This weekend's Championship Games highlighted two of the league’s best tight ends presently in the NFL. Kansas City Chiefs Travis Kelce and San Francisco Forty Niners George Kittle are dominant pass catchers that create instant mismatches the moment they step on the field. The full impact of their abilities has contributed greatly to their teams being on the doorstep of competing for a Super Bowl championship.
Both players possess the size, speed, and strength combination that makes them nearly unstoppable. Talents similar to former Patriots Rob Gronkowski, but both Kelce and Kittle have better agility and quickness than Gronk enjoyed. These guys give opposing defensive coordinators nightmares.
Any defender assigned the responsibility of trying to cover either individual is assured of a frustrating experience. Any defender must have the strength to maintain contact in coverage at the break, the speed to stay in close proximity, and the size to avoid being shielded from the ball or having a lob completed over their head. Needless to say, such defenders are few and far between.
Some could argue this weekend's games were decided by how productive both Kelce and Kittle were for their respected teams, and the opportunities created for their teammates by their presence on the field. Likewise, if the Titans and Packers defenses could contain both players without having to commit an extra defender, then their chances for victory would have increased greatly.
While contemplating the impact both tight ends were destined to have on this weekend's games actually brought this article to mind. Truth be told, the Pittsburgh Steelers have never had a tight end that would compare to Kelce or Kittle, but would they even know how to fully utilize the position if they had one?
Think about this statement for a moment. When you categorize the all time NFL greats at every position, including head coaches and even owners, the Pittsburgh Steelers have at least one individual that has to be in any conversation. Every position but two, offensive tackle and tight end. We will save the offensive tackle discussion for another article, and continue to focus our efforts on the tight end position.
Heath Miller is the best tight end in Steelers history, bar none. Excellent player, person, and teammate. Solid in every way, but spectacular in none. Eric Green had the physical talent to be special, but lacked the discipline and drive. That's it, the hierarchy of Steelers tight ends. Nobody warranting an all time greats discussion. Steelers tight ends have tended to be undersized linemen who have excelled as blockers, and could catch the occasion pass out of necessity. Former Steelers Larry Brown actually switched to offensive tackle after a short stint early in his career at tight end.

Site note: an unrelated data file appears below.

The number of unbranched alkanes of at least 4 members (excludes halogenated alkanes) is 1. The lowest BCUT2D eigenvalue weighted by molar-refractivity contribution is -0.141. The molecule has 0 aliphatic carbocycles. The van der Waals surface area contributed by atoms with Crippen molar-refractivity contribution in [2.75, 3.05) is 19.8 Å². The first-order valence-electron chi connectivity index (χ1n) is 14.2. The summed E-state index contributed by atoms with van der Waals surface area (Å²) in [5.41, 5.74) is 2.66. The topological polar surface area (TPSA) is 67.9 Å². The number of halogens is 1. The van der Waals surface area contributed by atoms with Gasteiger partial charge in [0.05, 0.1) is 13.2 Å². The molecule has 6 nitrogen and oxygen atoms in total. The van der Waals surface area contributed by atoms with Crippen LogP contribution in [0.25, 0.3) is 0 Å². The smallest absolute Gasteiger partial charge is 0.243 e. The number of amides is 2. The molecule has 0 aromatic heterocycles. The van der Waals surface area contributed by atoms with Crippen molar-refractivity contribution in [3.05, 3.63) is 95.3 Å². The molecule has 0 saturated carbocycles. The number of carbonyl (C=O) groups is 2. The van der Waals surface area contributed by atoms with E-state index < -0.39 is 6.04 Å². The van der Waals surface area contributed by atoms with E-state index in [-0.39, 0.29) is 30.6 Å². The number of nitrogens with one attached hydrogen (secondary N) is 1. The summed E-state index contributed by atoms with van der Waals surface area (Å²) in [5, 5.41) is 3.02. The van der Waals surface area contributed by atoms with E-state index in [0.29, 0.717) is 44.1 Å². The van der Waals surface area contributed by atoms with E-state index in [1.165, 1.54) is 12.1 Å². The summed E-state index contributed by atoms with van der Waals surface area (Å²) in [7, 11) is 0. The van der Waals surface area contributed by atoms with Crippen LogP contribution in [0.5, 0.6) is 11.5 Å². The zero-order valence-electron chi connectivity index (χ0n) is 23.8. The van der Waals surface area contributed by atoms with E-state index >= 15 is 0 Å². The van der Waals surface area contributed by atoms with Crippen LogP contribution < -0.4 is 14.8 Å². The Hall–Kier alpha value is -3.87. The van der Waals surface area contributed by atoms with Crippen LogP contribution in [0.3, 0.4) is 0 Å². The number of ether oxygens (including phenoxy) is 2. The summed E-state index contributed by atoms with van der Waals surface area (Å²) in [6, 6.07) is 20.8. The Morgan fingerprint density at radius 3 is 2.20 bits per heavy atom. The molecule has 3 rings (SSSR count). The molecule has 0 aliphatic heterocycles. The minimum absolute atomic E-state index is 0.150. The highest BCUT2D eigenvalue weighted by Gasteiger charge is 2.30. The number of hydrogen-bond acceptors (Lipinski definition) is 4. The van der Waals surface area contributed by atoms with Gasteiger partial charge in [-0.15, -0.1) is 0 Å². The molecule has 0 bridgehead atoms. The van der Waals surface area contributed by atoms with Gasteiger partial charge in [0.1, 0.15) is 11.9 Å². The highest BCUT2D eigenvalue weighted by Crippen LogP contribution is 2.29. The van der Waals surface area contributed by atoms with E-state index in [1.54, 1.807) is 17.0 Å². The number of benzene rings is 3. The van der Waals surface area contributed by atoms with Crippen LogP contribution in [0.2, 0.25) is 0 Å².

Any evaluation of the Steelers tight ends through out their history would lead one to believe the Steelers have never viewed the position with the same priority as some other franchises. The Steelers have focused on other skill positions instead, and the results speak for themselves.
Having just started another long torturous off season, an upgrade at the tight end position has to be near the top of any Steelers fan's wishlist. Last season's pitiful production at TE was at the bottom of the league, which makes sense considering their overall offensive ranking. While much of the blame can be attributed to the junior varsity quarterback play, the overall ability at the TE position for the Steelers is sub par.
Vance McDonald struggled mightily without Big Ben's presence on the field. He has always struggled to stay healthy and on the field, but last season his old nemesis of dropped passes raised it's ugly head once again. His production may no longer justify his payday, and the Steelers face a tough decision this off season. Nick Vannett is a unrestricted free agent, and his return is anything but certain. After those two, nobody else on the roster has done enough to warrant conversation. Upgrade needed, the sooner the better.
The Steelers have made a conscious effort to conform to modern day NFL tendencies, most recently evident in their adjustments to team building concepts toward the NFL draft and free agency. Tight end evaluation and utilization needs to be the next step forward for the organization, but any progress is sure to encounter speed bumps.
Any hope the Steelers have to return to contention next season hinges on the healthy return of Ben Roethlisberger. Therein lies a potential problem. Big Ben, for whatever reason, has never seemed entirely comfortable utilizing the TE. At least not as the primary first option. Over the years, Ben has become comfortable dumping the ball off to a RB when his first or second read isn't open, although he often does so begrudgingly. Ben doesn't display the same confidence throwing to the TE in high pressure situations, especially between the numbers.
Ben Roethlisberger has elite arm talent and has made a living on throws outside the numbers, throws only a few other elite QBs could hope to complete. The talent level of his wide receiver core through the years definitely success this approach was warranted. Ben has specialized in extending the play, resulting in huge plays down field.
Now, coming back from elbow surgery and the effects of Father Time, the frequency of such plays might be diminished. Ben could definitely benefit moving forward in this final frame of his career from an improved running game and a productive pass catching TE.
The Steelers need to adjust their talent evaluation of the position to find such a tight end, and Ben Roethlisberger will have to adjust his game moving forward to utilize the TE position to it's fullest.
The Steelers growth as an offense depends on recognizing the importance of the tight end position in the modern NFL. Too much evidence exist to deny the correlation any longer. Just watch this weekend's games, and enjoy.